Explore UAB

Faculty name

Associate Professor This email address is being protected from spambots. You need JavaScript enabled to view it.
ECE 255D
(205) 975-3385

Research and Teaching Interests: Engineering problems ranging from autonomous control and robotics, digital signal analysis, and neural recording/electrophysiology

Office Hours: By appointment


  • B.S., Bogazici Universitesi, Istanbul, Turkey, Electronics
  • M.S., Technishe Fachhochschule Berlin, Germany, Informatics
  • M.S., University of Alabama at Birmingham, Electrical Engineering
  • Ph.D., Texas Tech University, Lubbock TX, Mechanical Engineering

Abidin Yildirim (Dr. Abi) is Assistant Professor in Electrical and Computer Engineering, Biomedical Engineering (secondary appointment), and Education and Curriculum Development (secondary appointment). He has expertise in electronics, engineering systems design, including biomedical instrumentation, industrial control, robotics, and autonomous vehicles. He is a passionate instructor and mentor. He has developed various comprehensive STEM training curriculums and outreach programs for undergraduate college education as well as K-12. He is currently master instructor of various community STEM training programs for middle school and high school students.

  • Teaching Philosophy

    My teaching philosophy is based on the belief that education is a solution to many problems that we confront in life. Appropriate and solid education provides us tools to make the right choices and informed decisions, synthesize ideas and develop critical thinking. Therefore, helping my students to pursue adequate education and teach them critical thinking is among my highest priorities in the classroom. Being able to help people is a big privilege that teachers have in their daily lives. Being able to help students that will become engineers and help others is even a bigger privilege that I have had through my professional career. Teaching is an opportunity to share insights, to grasp new ideas for research, and to enrich one’s understanding. As a teacher, first and foremost, my goal is to get students interested in the material they learn and then to provide them with enough knowledge to continue life-long self-education. It makes me happy to see students that generate new ideas and integrate information.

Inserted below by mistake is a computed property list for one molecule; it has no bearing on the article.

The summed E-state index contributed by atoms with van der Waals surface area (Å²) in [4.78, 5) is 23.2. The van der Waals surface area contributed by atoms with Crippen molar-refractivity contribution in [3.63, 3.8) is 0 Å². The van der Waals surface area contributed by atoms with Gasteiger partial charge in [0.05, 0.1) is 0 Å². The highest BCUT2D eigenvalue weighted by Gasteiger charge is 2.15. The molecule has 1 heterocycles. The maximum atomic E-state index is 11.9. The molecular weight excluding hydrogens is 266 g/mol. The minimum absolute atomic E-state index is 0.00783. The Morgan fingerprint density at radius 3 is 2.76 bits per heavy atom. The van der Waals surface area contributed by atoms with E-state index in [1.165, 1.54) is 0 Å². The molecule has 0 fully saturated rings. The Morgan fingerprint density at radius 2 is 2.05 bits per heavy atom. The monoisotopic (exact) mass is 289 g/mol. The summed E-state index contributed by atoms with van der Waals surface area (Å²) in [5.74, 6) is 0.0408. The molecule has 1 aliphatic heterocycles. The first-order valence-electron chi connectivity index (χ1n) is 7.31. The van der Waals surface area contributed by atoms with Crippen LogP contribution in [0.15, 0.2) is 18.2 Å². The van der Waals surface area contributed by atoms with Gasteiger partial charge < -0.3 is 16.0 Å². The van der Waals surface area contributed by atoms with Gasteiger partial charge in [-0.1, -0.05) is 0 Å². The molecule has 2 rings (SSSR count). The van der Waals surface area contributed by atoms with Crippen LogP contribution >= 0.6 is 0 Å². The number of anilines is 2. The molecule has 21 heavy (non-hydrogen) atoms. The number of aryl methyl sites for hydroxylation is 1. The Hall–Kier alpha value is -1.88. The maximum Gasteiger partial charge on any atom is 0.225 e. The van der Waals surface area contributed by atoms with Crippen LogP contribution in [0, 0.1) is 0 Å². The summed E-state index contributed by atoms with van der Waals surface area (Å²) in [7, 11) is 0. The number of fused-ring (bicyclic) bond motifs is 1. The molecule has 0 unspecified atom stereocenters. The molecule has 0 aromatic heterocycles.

Although many of my students who come to me come with highly diverse levels of competence and preparedness, they all deserve guidance toward robust career development and academic success. To help further the mission of the university’s compliance program, I make it a point to prioritize the education and training of students from all walks of life to ensure their unconditional success without bias. Therefore, my main teaching goal is to provide the very best post-secondary education, academic advising, research training, and career development that we can to the general public and produce as strong a workforce as possible for the region and the nation.

    Each of my students is offered a carefully designed plan according to their interests and background. Plans that specifically develop their academic ability and fill in their education gaps are designed to maximize each student’s potential and ensure their academic success. The highly diverse nature of the students in my lab — which includes students with a different part of the world and various level of quality of education — often presents serious challenges to synchronous collaboration. Given this, I am frequently required to do all of the time consuming, substantial face-to-face tutoring, preparing them to have a basic understanding of the nature of the research in my lab. Afterward, I work closely with the students so that they can reproduce the research I have already done. I also provide generous travel support to students, frequently allowing them to attend and participate in regional and national conferences using self-raised funds through grants and summer STEM programs for K-12 students.